Sprint Nextel s on Tuesday picked industry veteran Dan Hesse, 54, to be CEO and help the No. 3 wireless phone provider to recover from recent subscriber losses.
Hesse replaces Gary Forsee, who was forced out in October. James Hance will remain the non-executive chairman.
Sprint, with 54 million customers, trails Verizon and AT&T and has lost ground since it acquired Nextel in 2005.
Hesse said in a statement he's confident that "through solid execution and commitment to our customers, we can reinvigorate our operating performance and return the company to a growth trajectory."
He added, "We will review every aspect of our strategy … to lead Sprint to the forefront of the wireless industry."
Hesse knows Sprint. He ran its local telecommunications division, a wired-line unit, before Sprint spun it off last year to create Embarq eq, where he remained as CEO.
Prior to that, Hesse was with AT&T t for 23 years. He was CEO of AT&T Wireless services from 1997 to 2000, when it was the USA's largest operator.
Telecom watchers say that Hesse faces a tough challenge.
"His choices are quite limited," says Shahid Khan, a partner at IBB Consulting, which tracks telecom trends.
The Nextel acquisition presents "a fundamental problem," he says. Sprint bought a company that "runs on a completely different network."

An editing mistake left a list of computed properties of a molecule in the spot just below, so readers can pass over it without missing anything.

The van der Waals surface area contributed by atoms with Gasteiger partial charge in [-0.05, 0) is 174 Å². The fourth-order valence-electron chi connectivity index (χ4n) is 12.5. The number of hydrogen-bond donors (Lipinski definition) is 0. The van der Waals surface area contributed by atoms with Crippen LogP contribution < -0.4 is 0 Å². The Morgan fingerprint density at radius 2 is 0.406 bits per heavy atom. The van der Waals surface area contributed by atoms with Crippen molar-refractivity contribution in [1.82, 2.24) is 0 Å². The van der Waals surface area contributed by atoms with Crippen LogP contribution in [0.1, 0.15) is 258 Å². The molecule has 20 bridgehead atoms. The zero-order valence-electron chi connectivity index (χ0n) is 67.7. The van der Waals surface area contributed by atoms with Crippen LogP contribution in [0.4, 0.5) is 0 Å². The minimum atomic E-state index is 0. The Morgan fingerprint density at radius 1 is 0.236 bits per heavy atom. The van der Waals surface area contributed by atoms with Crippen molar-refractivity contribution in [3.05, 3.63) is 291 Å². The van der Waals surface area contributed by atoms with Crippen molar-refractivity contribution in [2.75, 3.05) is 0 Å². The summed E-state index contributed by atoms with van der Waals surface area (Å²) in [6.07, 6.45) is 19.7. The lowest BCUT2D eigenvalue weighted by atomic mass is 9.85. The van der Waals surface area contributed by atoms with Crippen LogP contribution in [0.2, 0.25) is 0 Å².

In addition, the two companies "have completely different sets of demographics."
Sprint also alienated Nextel users, he says, by offering "poor customer service."
Sprint reported that it lost about 337,000 customers in the third quarter.
Financial results also suffered. Net profit in the quarter fell 77%, to $64 million, vs. the same period last year on revenue of $8.7 billion, down 1%. Average revenue per user fell 3.2% to $59.
Sprint's stock is down about 45% since it merged with Nextel. Shares closed at $13.76 Tuesday, down 15 cents.
Some analysts say Hesse has options, including pulling back on plans to create a $5 billion WiMax wireless broadband service.
"He needs to focus on the wireless customer experience to rebuild customer care, minimize churn and reinvigorate subscriber acquisition," says Berge Ayvazian, chief strategy officer at Yankee Group.
Ayvazian wants Hesse to boost sales at Sprint's retail stores and chains such as Best Buy where the company is losing share. In addition, he says, Sprint should spin off Nextel and buy smaller rival Alltel.
"It's a complementary carrier that uses the same network," he says. "If they were to combine, they would have 65 million subscribers under common ownership."